Next is first time commenter Barbara Ravitch. I love when a new commenter enters with such a high-level splash, and with some recent defections and unexplained disappearances, the Ethics Alarms binders full of women could use some replenishment.

Here is her Comment of the Day:

I am more concerned with the response to Buttigieg’s quote in general. The Bible is certainly open to interpretation. I welcome anyone to study it and find meaning in it. I may not agree with what is supposedly Buttigieg’s interpretation of when life begins (he did not specify, he only pointed at that multiple interpretations exist), but it’s not for me to judge who is correct and lives like a “true” Christian. It is disconcerting and disappointing when someone uses the Bible to defend their pro-choice view, but what we should do is explain why we believe the Bible only supports a pro-life view, and argue in good faith. I was not particularly offended by Buttigieg’s words; similar points have been made to me by pro-life Christians for decades. I don’t understand why many chose to twist what he said into something macabre. I too have grown tired of his quest to shame conservative Christians, but let’s not sink to his level.

This is also why I believe Glezman’s actions were not ethical. Even from a pastor’s viewpoint, he did not add any substance to the discussion, merely echoing generic talking points. Both he and the publication that welcomed him seemed to only be interested in receiving attention and possible income, at the expense of Buttigieg.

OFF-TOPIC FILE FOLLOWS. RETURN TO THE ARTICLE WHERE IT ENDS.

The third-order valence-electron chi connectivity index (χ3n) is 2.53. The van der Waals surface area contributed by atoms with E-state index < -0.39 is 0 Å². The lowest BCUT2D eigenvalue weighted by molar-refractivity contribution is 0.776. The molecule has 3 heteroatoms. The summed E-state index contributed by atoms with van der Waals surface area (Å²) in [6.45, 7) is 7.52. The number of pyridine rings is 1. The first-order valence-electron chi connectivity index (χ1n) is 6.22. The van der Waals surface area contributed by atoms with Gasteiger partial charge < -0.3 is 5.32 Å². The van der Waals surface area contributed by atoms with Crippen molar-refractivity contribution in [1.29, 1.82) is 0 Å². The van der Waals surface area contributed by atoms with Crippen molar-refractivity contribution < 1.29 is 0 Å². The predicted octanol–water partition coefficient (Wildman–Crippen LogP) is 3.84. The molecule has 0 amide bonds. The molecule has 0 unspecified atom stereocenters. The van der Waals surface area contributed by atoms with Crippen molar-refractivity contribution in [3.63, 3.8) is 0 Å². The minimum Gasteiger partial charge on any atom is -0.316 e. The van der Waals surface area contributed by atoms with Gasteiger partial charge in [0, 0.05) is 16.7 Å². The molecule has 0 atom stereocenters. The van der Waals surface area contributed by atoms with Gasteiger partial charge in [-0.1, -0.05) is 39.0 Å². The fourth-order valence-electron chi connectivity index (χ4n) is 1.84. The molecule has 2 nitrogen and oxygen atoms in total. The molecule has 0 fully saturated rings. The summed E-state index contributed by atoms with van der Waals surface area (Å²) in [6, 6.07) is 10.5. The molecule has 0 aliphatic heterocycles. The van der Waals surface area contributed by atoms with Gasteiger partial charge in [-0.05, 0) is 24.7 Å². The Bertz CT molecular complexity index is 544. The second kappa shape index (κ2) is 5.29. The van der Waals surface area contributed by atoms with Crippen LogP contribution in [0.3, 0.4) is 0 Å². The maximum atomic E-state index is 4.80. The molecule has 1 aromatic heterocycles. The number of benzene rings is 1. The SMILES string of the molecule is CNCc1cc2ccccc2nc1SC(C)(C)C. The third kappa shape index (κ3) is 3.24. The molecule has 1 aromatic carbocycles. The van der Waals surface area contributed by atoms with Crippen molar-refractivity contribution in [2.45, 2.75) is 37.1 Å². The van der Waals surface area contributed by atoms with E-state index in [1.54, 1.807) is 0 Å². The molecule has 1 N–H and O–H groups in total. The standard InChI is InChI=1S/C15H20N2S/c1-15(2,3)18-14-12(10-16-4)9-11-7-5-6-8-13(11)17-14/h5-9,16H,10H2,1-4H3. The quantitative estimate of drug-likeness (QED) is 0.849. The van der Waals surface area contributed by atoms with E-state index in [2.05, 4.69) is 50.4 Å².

As the last (but not least) of the three COTD on the post, Rich in CT takes the podium. There were several other comments that deserved mention here, but what really put Rich ahead was his correct use of the Ethics Alarms term, Ethics Zugswang. It brought a tear to my eye.

This is a narrow case and ethics conflict, where true motive is the deciding factor.

Betraying a family member is unethical. Not defending vulnerable human beings is also unethical. It’s a Zugzwang. Self-promotion at the expense of another is also unethical. One might resolve the first two adhoc using utilitarian balancing, but if the third is in play, then the whole thing is a unethical, regardless.

To examine the situation using utilitarianism, let us examine a hypothetical. Pete Buttigieg is presuming to speak for Christians as a Christian. He is relying on his place within a devout family to have any credibility. This is itself would be a betrayal, if the majority of his family disagreed with his theology. This would create a duty to correct the record.

To resolve the issue, the duty to correct must be balanced against the duty to the family member. The betrayal by the latter does not warrant a tit-for-tat response. Rather, the family must decide if the values presented by that member fundamentally misrepresent family in an untenable way.